January 12, 2017 / 3:34 PM / 8 months ago

Fitch Publishes 11M16 Russian Banks Datawatch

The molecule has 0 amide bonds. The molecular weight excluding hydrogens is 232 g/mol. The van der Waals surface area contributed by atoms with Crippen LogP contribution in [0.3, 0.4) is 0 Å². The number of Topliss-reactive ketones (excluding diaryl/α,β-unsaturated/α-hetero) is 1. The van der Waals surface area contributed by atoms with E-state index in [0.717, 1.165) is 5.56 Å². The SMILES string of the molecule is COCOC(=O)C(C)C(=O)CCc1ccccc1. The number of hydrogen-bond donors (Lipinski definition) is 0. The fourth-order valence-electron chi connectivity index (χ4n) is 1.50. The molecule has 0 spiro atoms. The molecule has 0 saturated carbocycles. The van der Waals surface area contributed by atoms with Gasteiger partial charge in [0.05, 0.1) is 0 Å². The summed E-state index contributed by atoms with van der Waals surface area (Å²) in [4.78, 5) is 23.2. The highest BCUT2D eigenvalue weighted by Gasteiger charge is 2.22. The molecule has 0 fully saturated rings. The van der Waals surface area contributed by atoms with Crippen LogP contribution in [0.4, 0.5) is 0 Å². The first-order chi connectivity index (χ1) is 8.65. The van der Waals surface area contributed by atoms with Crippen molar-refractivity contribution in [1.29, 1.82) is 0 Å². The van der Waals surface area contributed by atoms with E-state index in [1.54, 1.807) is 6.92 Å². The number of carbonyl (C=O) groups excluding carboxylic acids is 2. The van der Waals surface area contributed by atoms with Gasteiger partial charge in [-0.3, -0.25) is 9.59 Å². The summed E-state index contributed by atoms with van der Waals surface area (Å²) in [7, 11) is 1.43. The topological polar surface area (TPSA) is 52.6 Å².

(The following statement was released by the rating agency) Link to Fitch Ratings' Report: Russian Banks Datawatch 11M16 - Excel File here MOSCOW, January 12 (Fitch) Fitch Ratings has published the latest edition of the 'Russian Banks Datawatch', a monthly publication of spreadsheets with key data from Russian banks' statutory accounts. The publication includes: - Balance sheet numbers as of 1 December 2016, as well as changes during November 2016 and since 1 January 2016 - Charts illustrating balance sheet changes in 11M16 for the main state-related, privately owned, foreign-owned and retail banks Fitch notes the following key developments in November 2016: Sector corporate loans nominally grew RUB320bn (0.9%), but after adjusting for 3% rouble depreciation against the US dollar marginally decreased RUB91bn (0.3%).Notable currency adjusted increases were reported by Sberbank (RUB112bn, 1%), VTB (RUB62bn, 1%) and Credit Bank of Moscow (RUB33bn, 4%, largely due to increase of FX reverse repo book), while considerable decreases were seen at FC Otkritie (RUB310bn, 15%, mainly due to repayment of FX reverse repo exposures) and Promsvyazbank (RUB43bn, 6%). Retail loans grew by a moderate RUB80bn (0.7%), after being adjusted for exchange rate moves. The growth was mainly in Sberbank (RUB21bn, 0.5%), VTB24 (RUB13bn, 0.8%) and FC Otkritie (RUB17bn, 11%). Among specialised retail banks Home Credit, Tinkoff and Rencredit grew 1%, Russian Standard and OTP were stable, while Orient Express deleveraged by 8%, probably due to bad loan sales/write-offs, as loan reserves decreased by roughly the same amount. Deposit growth slowed due to limited rouble issuance by the Central Bank of Russia (CBR), as it did not buy foreign currency from the Ministry of Finance in September-November (8M16: about RUB1.2trn were issued). Customer funding (excluding that from government entities) nominally increased by RUB912bn (2%), but after adjusting for currency movements, by a lower RUB359bn (0.7%), comprising growth of RUB157bn (0.6%) of corporate and RUB202bn (0.9%) of retail deposits. The largest FX-adjusted inflows of corporate funding occurred in VTB (RUB146bn, 3%), Gazprombank (RUB92bn, 4%) and Unicredit (RUB30bn, 5%), while big outflows were reported by VBRR (RUB84bn, 36%), FC Otkritie (RUB39bn, 5%), Promsvyaz (RUB31bn, 5%) and Russian Standard (RUB28bn, 26%, largely due to repayment of short-term funding to non-residents). Retail funding growth was broadly even across the sector. Absent of loan growth, deposit inflows were mainly used to further repay state funding, which, adjusting for currency moves, decreased RUB226bn (5%). This was a net result of repayments of RUB512bn to the Ministry of Finance and borrowings of RUB255bn from CBR, RUB23bn from regional and federal budgets and RUB8bn from other government funds. The repayments to Minfin were made mainly by VTB group (RUB394bn) which at the same time borrowed RUB284bn from CBR, and by FC Otkritie (RUB106bn). Remaining state funding was RUB3.5trn (excluding RUB0.5trn of FX repo and CBR's RUB500bn subordinated loan to Sberbank), of which the main users were VTB group (54% of total sector state funding; 16% of group's total liabilities), Gazprombank (16%; 12%) and Russian Agricultural Bank (6%; 10%). These banks' continued dependence on rather expensive state funding weighs on their funding costs. At the same time, the vast majority of the largest banks had already repaid expensive state funding and some of them now have excess liquidity. To sterilise this, CBR conducted seven one-week and overnight deposits auctions in November for RUB250bn-RUB700bn each, while the outstanding amount of such bank placements with CBR at the end of the month was RUB0.5trn (0.7% of banks' assets). The sector reported a healthy RUB90bn net profit in November (14% annualised ROAE), but Sberbank again contributed the bulk of it (RUB53bn, 23% annualised ROAE). Decent profits were also reported by VTB group (RUB20bn, 15%, partially could be due to bad loan sales/recoveries, as loan reserves decreased RUB13bn in November), Promsvyazbank (RUB8bn, 119%, could also be related to bad debt sales/recoveries as reserves decreased RUB7bn) and by B&N group (RUB8bn, the group's combined equity is negative, the nature of this gain is unclear). Considerable impairment-driven losses were shown by Jugra (RUB3bn, -15% of end-October equity, partially compensated by RUB0.7bn material aid from shareholders) and MTS-Bank (RUB3.6bn, 25%, fully compensated by RUB10.5bn of new equity from Sistema. Among specialised retail banks, Home Credit and Tinkoff performed better, with annualised ROAE of 30%-40%. OTP and Rencredit both reported healthy ROAE of around 15%, Orient Express was slightly above break-even (3%), while Russian Standard was still in the red (-7%). The sampled banks' Total Capital ratios (N1.0, 12.9% average at end-November, required minimum of 8%) were stable in November due to modest lending contraction and profits. Tier 1 (N1.2, 9.2% average, 6%) and Core Tier 1 (N1.1 8.9% average, 4.5%) ratios also improved 20bps-30bps as some banks audited interim profits and these are now included in capital, for example, Sberbank's Core Tier 1 capital increased RUB156bn (60bps) mostly because of this. CBR increased capital buffers in January 2017 and two out of 10 systemically important banks (SIBs) have only moderate headroom in the Tier 1 ratio (requirement including buffers of 7.6% from 2017); these are Gazprombank (7.9% at end-November, however, it may receive up to RUB85bn of new capital from Gazprom (equal to 170bps of risk weighted assets)) and Promsvyazbank (7%). We estimate that at 1 December 2016 capital buffers (excluding potential future profits) of 33 of the sampled banks (excluding already failed and rescued banks, and those not reporting capital ratios) were sufficient to absorb potential losses equal to less than 5% of loans, and two could absorb less than 1%. These two are UBRIR and Moscow Industrial Bank. The latest Datawatch is available at www.fitchratings.com or by clicking the link above. Contact: Anton Lopatin Director +7 495 956 70 96 Fitch Ratings CIS Limited 26 Valovaya Street Moscow 115054 Ruslan Bulatov Associate Director +7 495 956 99 82 Alexander Danilov Senior Director +7 495 956 24 08 James Watson Managing Director +7 495 956 6657 Additional information is available on www.fitchratings.com. Media Relations: Elaine Bailey, London, Tel: +44 203 530 1153, Email: elaine.bailey@fitchratings.com; Julia Belskaya von Tell, Moscow, Tel: +7 495 956 9908, Email: julia.belskayavontell@fitchratings.com. 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